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The record is made up of 1 item (47 folios). It was created in 1947. It was written in English. The original is part of the British Library: India Office The department of the British Government to which the Government of India reported between 1858 and 1947. The successor to the Court of Directors. Records and Private Papers Documents collected in a private capacity. .


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next morning (9th February) and in doing so gradually crossed the
stony plains (with outliers of conical and flat-topped hillocks) and
climbed slowly to a higher level (above the tops of the hillocks) on
to younger strata of the same limestone series. After about 5 miles
from Ha’rat we began to approach the northern edge of the Qara
Hills (Qutun) and continued to rise slowly by steps and across bare
stony plains and also across occasional wadis. These are always
difflcult, due to the steps made by the successive flat-lying limestone
beds as well as to little pillars of limestone (which stand up 18 inches
or so as a result of solution or erosion).
43. We turned east, fairly close to the main northern slopes of
A1 Qutun, at a place known as Kach’um. Here the low northward
dips which have been present all the way from Hanun become flat
and show a southward inclination along an east-west axis at Kach’um.
It is therefore a low arch or anticlinal trending east-west, with a
slight overall inclination of the arched strata to the west. After
another 5 miles or so we came to a large wadi A seasonal or intermittent watercourse, or the valley in which it flows. , up which we found
the big pool of Obet (Hay’Ath). It is surrounded by tall reeds and
is at the base of a dry waterfall. There is a cave immediately above
the pool on its south-west side, and a spring just beyond and below
the cave. The water is not cold and has a slight muddy taste but is
without a trace of salt. It was warm at noon and all the men had a
bath in the pool. We drew water from the spring. Here again the
cave is eroded out of a bed of limestone, evidently a part of the
scouring by the stream when in flood. We appeared to be among
tributaries of the Dhahibun wadi A seasonal or intermittent watercourse, or the valley in which it flows. (see Bertram Thomas’ book
Arabia Felix, 1932, page 140, but his names do not agree with
those given to me by the same kind of people as those depicted in his
photographs, notwithstanding that they are Sheiks and Saiyids).
There is a climb of about 500 feet out of Obet (Tay’Ath ?) southwards
which leads on to open upland like that south of Kazmeem, and so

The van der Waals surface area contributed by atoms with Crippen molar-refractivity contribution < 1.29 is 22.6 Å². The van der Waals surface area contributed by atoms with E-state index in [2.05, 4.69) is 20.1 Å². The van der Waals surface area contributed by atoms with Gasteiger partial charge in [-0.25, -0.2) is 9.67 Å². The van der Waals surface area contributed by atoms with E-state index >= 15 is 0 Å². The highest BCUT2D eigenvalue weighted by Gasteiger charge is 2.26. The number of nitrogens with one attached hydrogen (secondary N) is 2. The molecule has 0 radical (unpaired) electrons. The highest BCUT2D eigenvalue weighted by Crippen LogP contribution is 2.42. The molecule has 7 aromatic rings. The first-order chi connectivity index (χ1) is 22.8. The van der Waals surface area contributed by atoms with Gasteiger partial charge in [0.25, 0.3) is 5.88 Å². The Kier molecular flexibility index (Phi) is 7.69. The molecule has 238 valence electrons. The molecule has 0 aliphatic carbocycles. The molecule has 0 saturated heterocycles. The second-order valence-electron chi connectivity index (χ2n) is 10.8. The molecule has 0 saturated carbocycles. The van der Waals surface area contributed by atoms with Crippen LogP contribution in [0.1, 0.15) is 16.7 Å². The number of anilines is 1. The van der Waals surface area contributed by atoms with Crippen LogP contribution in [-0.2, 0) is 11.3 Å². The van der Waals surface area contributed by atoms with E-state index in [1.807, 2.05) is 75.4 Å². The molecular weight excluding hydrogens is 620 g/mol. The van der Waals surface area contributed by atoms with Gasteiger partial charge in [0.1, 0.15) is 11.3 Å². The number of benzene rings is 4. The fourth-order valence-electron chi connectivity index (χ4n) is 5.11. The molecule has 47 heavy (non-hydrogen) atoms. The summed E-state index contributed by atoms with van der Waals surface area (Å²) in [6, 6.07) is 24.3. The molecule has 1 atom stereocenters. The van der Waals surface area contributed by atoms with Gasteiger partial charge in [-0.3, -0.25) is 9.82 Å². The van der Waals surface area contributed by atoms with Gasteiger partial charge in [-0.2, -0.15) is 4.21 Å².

we arrived on the northern margin of A1 Qutun (or Jabal Qara).
44. The slope of this upland is to the north, so we continued
upwards in travelling southward. X should mention that, on the
climb out of Obet, I found casts of large gasteropods and lamelli-
branches similar to those on the descent to Heelah, and I feel sure
we have the same strata in each of the cliffs referred to (see para
graph 37). In another miles over open upland with some grass
and a few shrubs now visible, we arrived at Niccha or Nissa (Na Sat)
to camp at dusk. This is a shallow valley which drains into the
northern system of. wadis of the Qam Shaiba which carry flood water
into the Nejd. Next morning (10th February) we left Nissa or
Na’Sat and crossed a grass and scrub covered upland on to the real
A1 Qutun or watershed of Jabal Qara. It is again typical karstland
with limestone showing like the teeth of a miniature tank barrier
all along the gently sloping surface, which now takes the run-off

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This booklet contains a comprehensive geological report compiled by Sir Cyril Sankey Fox for the Omani Government in 1947. The booklet is the first general mineral audit of the southern reaches of Oman, near its border with Yemen, along with a detailed description of the geography. The mineral audit includes descriptions of potential oil deposits. The booklet also contains a map of the Dhufar coast.

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'THE GEOLOGY AND MINERAL RESOURCES OF DHUFAR PROVINCE, MUSCAT AND OMAN' [‎24r] (37/96), British Library: India Office Records and Private Papers, IOR/L/PS/12/1422, ff 6-53, in Qatar Digital Library <> [accessed 5 March 2024]

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